Romola Sinha

From Wikipedia, the free encyclopedia
Jump to: navigation, search

Romola Sinha (1913–2010) was a noted women's right and social activist from Bengal, Calcutta, India.[1][2][3]

She was also known as Mrs. S. K. Sinha, after her husband, the Rt. Hon. Sushil Kumar Sinha, ICS, who was a well known Magistrate and Collector and a member of elite Baron Sinha family of Raipur.[4] Her husband was the second son of Lord Satyendra Prasanno Sinha of Raipur, an eminent lawyer, who was the only Indian Governor of Bihar and Orissa, and the only Indian to be raised to the House of Lords before independence. She was involved with social works and women's rights activism from her early age. She was noted for their fight for abolition of Devdasi system, prostitution and rehabilitation of children of prostitutes.[5][6]

She was founder member of All Bengal Women's Union since 1932 along with other women activists from Bengal like Suniti Devi, the Maharani of Cooch Behar, Charulata Mukherjee, Sucharu Devi, the Maharani of Mayurbhanj and T. R. Nelly.[7] After passing of The Bengal Suppression of Immoral Traffic Bill, 1933, the ABWU rescued girls and started a rehabilitation home called the All Bengal Women's Industrial Institute at Dumdum.[8] Romola Sinha, who later became first chairperson of Central Social Welfare Board in West Bengal, an institution founded at national level by Durgabai Deshmukh.[9] She was also first Secretary of All Bengal Women's Union in 1932 founded under Presidency of Maharani Suniti Devi of Cooch Behar[10] and later became President of ABWU for many years.[5] She later worked along with her other contemporaries like Renuka Ray, Seeta Chaudhuri, Arati Sen and was a guiding light to later generation women activists from West Bengal like Sheila Davar, Bela Sen, Mrs Manek Modi,Mrs Jaya Chaliha, Mrs Pranati Ghosal & Mrs Khorshed Narielwala and others.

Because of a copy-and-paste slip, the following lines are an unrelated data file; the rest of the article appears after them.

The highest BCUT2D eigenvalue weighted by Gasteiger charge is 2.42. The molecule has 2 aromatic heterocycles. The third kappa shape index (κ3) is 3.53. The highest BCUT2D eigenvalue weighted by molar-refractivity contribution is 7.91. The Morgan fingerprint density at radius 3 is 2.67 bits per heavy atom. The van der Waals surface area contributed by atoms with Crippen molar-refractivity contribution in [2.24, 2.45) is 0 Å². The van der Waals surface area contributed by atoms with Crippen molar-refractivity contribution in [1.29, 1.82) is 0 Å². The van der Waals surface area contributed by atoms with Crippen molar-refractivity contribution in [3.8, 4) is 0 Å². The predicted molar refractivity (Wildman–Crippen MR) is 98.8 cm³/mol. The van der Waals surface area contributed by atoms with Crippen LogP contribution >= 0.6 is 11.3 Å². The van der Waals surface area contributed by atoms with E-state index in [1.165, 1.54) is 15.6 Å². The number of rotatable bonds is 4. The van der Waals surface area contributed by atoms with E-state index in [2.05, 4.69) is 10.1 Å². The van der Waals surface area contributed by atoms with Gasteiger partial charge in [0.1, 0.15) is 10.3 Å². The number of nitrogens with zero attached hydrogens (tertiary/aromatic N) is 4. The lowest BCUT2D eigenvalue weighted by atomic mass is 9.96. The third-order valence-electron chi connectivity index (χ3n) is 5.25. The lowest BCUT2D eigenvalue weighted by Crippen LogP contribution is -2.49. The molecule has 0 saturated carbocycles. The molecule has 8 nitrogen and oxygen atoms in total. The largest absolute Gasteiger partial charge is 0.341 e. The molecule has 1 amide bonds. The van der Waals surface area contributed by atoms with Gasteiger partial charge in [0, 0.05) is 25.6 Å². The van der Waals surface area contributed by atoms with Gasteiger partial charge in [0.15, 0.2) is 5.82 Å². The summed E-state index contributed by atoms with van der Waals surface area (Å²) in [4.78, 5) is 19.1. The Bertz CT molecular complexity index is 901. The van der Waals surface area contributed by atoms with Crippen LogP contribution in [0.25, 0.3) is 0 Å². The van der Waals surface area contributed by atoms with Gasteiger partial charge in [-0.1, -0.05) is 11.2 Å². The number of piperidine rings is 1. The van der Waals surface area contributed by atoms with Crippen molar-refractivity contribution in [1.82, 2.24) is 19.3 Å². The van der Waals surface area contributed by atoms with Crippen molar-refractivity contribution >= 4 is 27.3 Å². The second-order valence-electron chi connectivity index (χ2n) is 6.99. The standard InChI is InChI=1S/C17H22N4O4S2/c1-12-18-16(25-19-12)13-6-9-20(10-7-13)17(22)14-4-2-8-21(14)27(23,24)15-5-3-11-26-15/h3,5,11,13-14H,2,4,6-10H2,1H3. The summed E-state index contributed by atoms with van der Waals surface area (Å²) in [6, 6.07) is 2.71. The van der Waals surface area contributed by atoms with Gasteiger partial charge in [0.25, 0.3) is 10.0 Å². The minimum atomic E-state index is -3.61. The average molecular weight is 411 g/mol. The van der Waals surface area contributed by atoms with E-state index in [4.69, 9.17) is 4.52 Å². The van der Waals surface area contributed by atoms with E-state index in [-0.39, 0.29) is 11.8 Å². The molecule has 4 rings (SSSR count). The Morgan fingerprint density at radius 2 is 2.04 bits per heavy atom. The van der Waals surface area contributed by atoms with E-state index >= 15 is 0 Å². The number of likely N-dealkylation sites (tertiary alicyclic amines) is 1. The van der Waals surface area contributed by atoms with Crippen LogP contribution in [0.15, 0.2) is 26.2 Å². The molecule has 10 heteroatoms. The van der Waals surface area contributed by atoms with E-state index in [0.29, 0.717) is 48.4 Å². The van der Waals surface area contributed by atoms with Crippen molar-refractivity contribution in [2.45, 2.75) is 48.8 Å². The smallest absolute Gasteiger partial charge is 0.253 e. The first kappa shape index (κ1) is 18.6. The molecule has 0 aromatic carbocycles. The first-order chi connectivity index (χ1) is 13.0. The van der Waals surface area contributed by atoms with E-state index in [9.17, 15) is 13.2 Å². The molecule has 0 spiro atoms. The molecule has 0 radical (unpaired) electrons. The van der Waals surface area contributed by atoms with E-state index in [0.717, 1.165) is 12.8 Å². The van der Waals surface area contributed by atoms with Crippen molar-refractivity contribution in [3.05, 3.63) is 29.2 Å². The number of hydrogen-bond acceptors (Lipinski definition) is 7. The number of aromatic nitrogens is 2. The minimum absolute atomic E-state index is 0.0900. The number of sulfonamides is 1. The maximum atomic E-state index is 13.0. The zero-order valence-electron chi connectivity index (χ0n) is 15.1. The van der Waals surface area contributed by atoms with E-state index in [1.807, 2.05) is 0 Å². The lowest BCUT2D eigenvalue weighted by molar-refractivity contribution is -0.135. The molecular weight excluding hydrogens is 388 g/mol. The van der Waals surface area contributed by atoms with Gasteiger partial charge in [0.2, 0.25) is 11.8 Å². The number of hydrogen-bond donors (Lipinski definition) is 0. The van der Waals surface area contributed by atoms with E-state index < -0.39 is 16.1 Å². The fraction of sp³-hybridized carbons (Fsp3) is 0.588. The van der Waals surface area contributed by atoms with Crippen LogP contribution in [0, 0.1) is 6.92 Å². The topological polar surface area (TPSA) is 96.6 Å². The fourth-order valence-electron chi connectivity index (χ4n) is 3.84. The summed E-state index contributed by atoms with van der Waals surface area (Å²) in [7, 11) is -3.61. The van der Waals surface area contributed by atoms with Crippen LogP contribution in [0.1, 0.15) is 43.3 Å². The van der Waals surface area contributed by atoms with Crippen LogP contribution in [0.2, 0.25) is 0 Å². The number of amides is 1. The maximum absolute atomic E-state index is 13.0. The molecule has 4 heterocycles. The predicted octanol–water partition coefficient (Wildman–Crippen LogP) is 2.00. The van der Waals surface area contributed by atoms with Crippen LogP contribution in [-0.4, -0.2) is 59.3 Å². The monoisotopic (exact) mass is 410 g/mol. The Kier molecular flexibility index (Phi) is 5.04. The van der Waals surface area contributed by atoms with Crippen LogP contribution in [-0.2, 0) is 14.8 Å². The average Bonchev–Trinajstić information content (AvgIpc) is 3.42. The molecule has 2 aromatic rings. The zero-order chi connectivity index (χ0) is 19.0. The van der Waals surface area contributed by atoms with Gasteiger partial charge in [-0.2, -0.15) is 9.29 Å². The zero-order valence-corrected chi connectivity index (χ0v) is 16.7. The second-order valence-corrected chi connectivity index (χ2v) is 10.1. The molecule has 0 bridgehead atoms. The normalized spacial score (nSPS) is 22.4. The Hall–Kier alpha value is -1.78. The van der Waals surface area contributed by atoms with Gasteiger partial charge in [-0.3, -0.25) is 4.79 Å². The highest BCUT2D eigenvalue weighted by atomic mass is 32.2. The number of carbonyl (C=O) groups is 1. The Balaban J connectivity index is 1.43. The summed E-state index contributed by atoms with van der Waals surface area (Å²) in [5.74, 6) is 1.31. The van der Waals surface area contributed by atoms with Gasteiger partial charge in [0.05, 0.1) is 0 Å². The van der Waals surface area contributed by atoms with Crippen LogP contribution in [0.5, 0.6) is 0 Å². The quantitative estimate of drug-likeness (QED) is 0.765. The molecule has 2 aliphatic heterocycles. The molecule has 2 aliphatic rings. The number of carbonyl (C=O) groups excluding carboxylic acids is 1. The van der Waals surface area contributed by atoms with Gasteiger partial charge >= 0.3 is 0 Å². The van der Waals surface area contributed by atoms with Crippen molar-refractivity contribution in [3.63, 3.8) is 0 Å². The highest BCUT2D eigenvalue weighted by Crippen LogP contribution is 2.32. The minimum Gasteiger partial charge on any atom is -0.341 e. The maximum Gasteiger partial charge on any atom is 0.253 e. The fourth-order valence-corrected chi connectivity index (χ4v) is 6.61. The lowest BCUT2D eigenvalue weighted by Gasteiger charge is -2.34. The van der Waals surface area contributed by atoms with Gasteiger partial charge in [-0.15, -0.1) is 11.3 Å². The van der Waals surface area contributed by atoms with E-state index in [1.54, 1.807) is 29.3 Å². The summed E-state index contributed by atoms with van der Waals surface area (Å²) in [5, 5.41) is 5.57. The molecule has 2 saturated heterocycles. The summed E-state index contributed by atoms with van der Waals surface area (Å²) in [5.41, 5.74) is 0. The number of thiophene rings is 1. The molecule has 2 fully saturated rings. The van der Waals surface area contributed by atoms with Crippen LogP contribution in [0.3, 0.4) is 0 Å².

1. ^ "Women Show The Way in Bengal". Retrieved 25 June 2012. 
  2. ^ Datta-Ray, Sunanda K. (15 February 2003). "GRANDE DAMES OF SERVICE". The Telegraph. Calcutta, India. Retrieved 25 June 2012. 
  3. ^ "REMAINS OF THE PAST". The Telegraph. Calcutta, India. 20 July 2010. Retrieved 25 June 2012. 
  4. ^ The women's movement and colonial politics in Bengal: the quest for political rights, education, and social reform legislation, 1921–1936 by Barbara Southard pp X,232,242
  5. ^ a b In the Path of Service: Memories of a Changing Century By Ashoka Gupta, Sipra Bhattacharya. 2005. pp. 158, 246, 258. 
  6. ^ The miracle of love: Mother Teresa of Calcutta, her Missionaries of Charity, and her co-workers. 1981. p. 49. 
  7. ^ Encyclopaedia of Status and Empowerment of Women in India: Indian women, present status and future prospects. 1999. p. 192. 
  8. ^ Datta-Ray, Sunanda K. (11 January 2007). "WHERE CHARITY BEGINS". The Telegraph, Kolkata. Calcutta, India. Retrieved 25 June 2012. 
  9. ^ [1]
  10. ^ "Hidden behind a modest restaurant, decades of worth, 21 October 2010". INDIA TOGETHER. Retrieved 25 June 2012.